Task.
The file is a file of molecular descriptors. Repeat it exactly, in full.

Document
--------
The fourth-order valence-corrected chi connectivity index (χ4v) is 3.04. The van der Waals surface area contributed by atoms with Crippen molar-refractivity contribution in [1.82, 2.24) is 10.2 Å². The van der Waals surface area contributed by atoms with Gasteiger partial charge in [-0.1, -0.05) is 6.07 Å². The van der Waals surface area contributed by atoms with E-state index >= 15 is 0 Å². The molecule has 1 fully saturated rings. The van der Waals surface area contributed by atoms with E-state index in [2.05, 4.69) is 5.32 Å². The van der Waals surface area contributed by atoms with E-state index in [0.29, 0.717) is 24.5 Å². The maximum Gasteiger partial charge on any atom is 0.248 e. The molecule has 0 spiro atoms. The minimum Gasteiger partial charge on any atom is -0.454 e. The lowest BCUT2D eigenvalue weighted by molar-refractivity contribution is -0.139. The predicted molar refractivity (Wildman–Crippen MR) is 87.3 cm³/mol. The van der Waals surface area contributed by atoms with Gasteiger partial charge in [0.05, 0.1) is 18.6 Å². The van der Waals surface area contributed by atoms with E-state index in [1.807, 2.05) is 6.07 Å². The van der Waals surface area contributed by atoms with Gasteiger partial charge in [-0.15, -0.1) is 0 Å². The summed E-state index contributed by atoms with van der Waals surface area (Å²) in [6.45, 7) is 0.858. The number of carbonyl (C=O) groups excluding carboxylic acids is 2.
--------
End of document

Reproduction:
The fourth-order valence-corrected chi connectivity index (χ4v) is 3.04. The van der Waals surface area contributed by atoms with Crippen molar-refractivity contribution in [1.82, 2.24) is 10.2 Å². The van der Waals surface area contributed by atoms with Gasteiger partial charge in [-0.1, -0.05) is 6.07 Å². The van der Waals surface area contributed by atoms with E-state index >= 15 is 0 Å². The molecule has 1 fully saturated rings. The van der Waals surface area contributed by atoms with E-state index in [2.05, 4.69) is 5.32 Å². The van der Waals surface area contributed by atoms with E-state index in [0.29, 0.717) is 24.5 Å². The maximum Gasteiger partial charge on any atom is 0.248 e. The molecule has 0 spiro atoms. The minimum Gasteiger partial charge on any atom is -0.454 e. The lowest BCUT2D eigenvalue weighted by molar-refractivity contribution is -0.139. The predicted molar refractivity (Wildman–Crippen MR) is 87.3 cm³/mol. The van der Waals surface area contributed by atoms with Gasteiger partial charge in [0.05, 0.1) is 18.6 Å². The van der Waals surface area contributed by atoms with E-state index in [1.807, 2.05) is 6.07 Å². The van der Waals surface area contributed by atoms with Gasteiger partial charge in [-0.15, -0.1) is 0 Å². The summed E-state index contributed by atoms with van der Waals surface area (Å²) in [6.45, 7) is 0.858. The number of carbonyl (C=O) groups excluding carboxylic acids is 2.